National governments are failing to plan properly for energy efficiency savings in their own buildings, according to new analysis by a group of businesses, local authorities, trade unions and civil society organisations.
The EU’s Energy Efficiency Directive requires EU member states to renovate 3% of the total floor area of central government buildings every year. The rule applies to buildings with a floor area of more than 500 m2 and do not meet minimum performance requirements.
Alternately, they must take different measures that lead to the same savings, such as deep renovation or changing the behaviour of staff.
Member states must notify the European Commission of which of the two approaches they take, and submit plans and inventories.
The Coalition for Energy Savings has analysed the national reports. The coalition’s study shows that the plans to are, on average, very poor.
Out of the 11 countries (Bulgaria, Cyprus, Estonia, Greece, Hungary, Latvia, Lithuania, Luxembourg, Romania, Slovenia and Spain) that chose the first option, only Latvia and Slovenia’s inventories were of good quality.
While countries provide lists of central government buildings, information on their energy performance is often lacking or incomplete, the coalition said.
17 member states opted for the second option. Austria, Belgium, Croatia, Czech Republic, Denmark, Finland, France, Germany, Ireland, Italy , Malta, Netherlands, Poland, Portugal, Slovakia, Sweden and The United Kingdom. It was questionable if 13 of those countries’ plans would make the same savings as the 3% renovation.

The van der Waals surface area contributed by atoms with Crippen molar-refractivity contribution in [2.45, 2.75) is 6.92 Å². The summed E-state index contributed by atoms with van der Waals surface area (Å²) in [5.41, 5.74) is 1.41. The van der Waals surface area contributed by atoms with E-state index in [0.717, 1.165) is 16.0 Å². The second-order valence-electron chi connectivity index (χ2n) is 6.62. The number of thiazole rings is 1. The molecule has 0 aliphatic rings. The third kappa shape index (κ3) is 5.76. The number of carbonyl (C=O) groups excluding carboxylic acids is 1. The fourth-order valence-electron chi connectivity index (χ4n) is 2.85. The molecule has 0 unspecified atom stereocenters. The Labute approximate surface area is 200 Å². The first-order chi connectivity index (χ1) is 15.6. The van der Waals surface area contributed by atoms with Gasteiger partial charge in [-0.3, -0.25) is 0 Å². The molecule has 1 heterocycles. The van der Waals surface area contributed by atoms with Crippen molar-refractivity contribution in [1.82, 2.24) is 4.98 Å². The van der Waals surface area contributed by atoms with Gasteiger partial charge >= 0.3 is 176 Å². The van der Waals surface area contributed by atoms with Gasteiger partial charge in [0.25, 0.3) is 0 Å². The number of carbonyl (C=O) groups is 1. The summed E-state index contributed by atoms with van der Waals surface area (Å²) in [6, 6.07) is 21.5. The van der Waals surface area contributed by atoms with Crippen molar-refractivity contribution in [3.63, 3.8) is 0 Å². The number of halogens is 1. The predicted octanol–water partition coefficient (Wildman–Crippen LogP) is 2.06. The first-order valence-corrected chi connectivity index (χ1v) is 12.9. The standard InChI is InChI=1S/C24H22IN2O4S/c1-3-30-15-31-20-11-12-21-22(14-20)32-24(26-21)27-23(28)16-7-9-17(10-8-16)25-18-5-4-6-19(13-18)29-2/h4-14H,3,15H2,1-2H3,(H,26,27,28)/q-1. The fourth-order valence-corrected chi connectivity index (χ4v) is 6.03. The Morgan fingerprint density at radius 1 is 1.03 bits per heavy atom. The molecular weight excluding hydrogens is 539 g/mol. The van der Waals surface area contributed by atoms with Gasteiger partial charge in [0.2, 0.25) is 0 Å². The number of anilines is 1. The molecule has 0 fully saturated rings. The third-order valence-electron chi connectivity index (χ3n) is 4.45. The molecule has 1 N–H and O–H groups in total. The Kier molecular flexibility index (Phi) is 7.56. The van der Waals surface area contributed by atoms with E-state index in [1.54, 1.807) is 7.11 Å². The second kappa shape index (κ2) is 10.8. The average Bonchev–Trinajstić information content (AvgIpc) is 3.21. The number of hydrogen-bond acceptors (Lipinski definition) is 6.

Only Austria, Croatia, Italy and Slovakia had correctly calculated the savings, the report found. None of the alternative measures seemed to be part of a coherent programme for a systematic renovation of the central government building stock.
“Overall, member states have provided limited information, and no clear plans on the renovations to be undertaken to achieve the required energy savings,” the report said.
“This is more than just about applying EU rules, it is about putting energy efficiency first”, said Stefan Scheuer, secretary general of the Coalition for Energy Savings.
“Governments have an opportunity to kick start the market for renovations by putting their house in order,” said Arianna Vitali from WWF’s European policy office.
“It is time for them to walk the energy efficiency talk and create a learning laboratory to prepare the market for larger-scale refurbishment programmes.”
The Renovate Europe campaign says that, thanks to modern technology, buildings’ energy demands can be cut by 80%. But, it adds, in order for that to happen, there needs to be an effective regulatory and legislative framework in place.
The European Union’s Energy Efficiency Directive in late 2012 was expected to trigger the largest revamp of Europe’s existing building stock to date and set new standards for public procurement and energy audits.
But implementation of the rules at national level has been poor.
In March, every member state of the European Union, with the sole exception of Malta, was hit by legal action over failures to translate the Energy Efficiency Directive into national law.
The European Union's Energy Efficiency Directive in late 2012 was expected to trigger the largest revamp of Europe's existing building stock to date and set new standards for public procurement and energy audits. But implementation of the rules at national level has been poor. The EED is as close as the EU comes to an EU-wide energy efficiency strategy anchored by legislation.
Coalition for Energy Savings